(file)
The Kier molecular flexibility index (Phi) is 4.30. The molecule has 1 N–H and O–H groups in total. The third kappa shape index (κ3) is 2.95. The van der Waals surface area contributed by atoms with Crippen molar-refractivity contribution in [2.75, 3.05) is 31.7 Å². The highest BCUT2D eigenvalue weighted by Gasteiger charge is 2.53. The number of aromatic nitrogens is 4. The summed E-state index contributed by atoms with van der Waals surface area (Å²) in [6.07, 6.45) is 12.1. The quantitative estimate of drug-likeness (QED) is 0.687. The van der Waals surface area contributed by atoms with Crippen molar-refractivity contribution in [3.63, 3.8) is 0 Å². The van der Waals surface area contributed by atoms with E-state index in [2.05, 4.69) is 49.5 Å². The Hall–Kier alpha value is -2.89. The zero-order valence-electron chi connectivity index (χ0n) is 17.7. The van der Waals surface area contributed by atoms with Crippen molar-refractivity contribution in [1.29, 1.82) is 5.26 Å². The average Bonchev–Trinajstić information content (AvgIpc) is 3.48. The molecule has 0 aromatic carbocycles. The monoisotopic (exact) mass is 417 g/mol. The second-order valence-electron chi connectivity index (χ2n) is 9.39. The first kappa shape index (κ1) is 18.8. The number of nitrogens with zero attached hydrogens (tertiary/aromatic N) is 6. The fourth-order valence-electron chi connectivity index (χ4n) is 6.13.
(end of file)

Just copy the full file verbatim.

The Kier molecular flexibility index (Phi) is 4.30. The molecule has 1 N–H and O–H groups in total. The third kappa shape index (κ3) is 2.95. The van der Waals surface area contributed by atoms with Crippen molar-refractivity contribution in [2.75, 3.05) is 31.7 Å². The highest BCUT2D eigenvalue weighted by Gasteiger charge is 2.53. The number of aromatic nitrogens is 4. The summed E-state index contributed by atoms with van der Waals surface area (Å²) in [6.07, 6.45) is 12.1. The quantitative estimate of drug-likeness (QED) is 0.687. The van der Waals surface area contributed by atoms with Crippen molar-refractivity contribution in [3.63, 3.8) is 0 Å². The van der Waals surface area contributed by atoms with E-state index in [2.05, 4.69) is 49.5 Å². The Hall–Kier alpha value is -2.89. The zero-order valence-electron chi connectivity index (χ0n) is 17.7. The van der Waals surface area contributed by atoms with Crippen molar-refractivity contribution in [1.29, 1.82) is 5.26 Å². The average Bonchev–Trinajstić information content (AvgIpc) is 3.48. The molecule has 0 aromatic carbocycles. The monoisotopic (exact) mass is 417 g/mol. The second-order valence-electron chi connectivity index (χ2n) is 9.39. The first kappa shape index (κ1) is 18.8. The number of nitrogens with zero attached hydrogens (tertiary/aromatic N) is 6. The fourth-order valence-electron chi connectivity index (χ4n) is 6.13.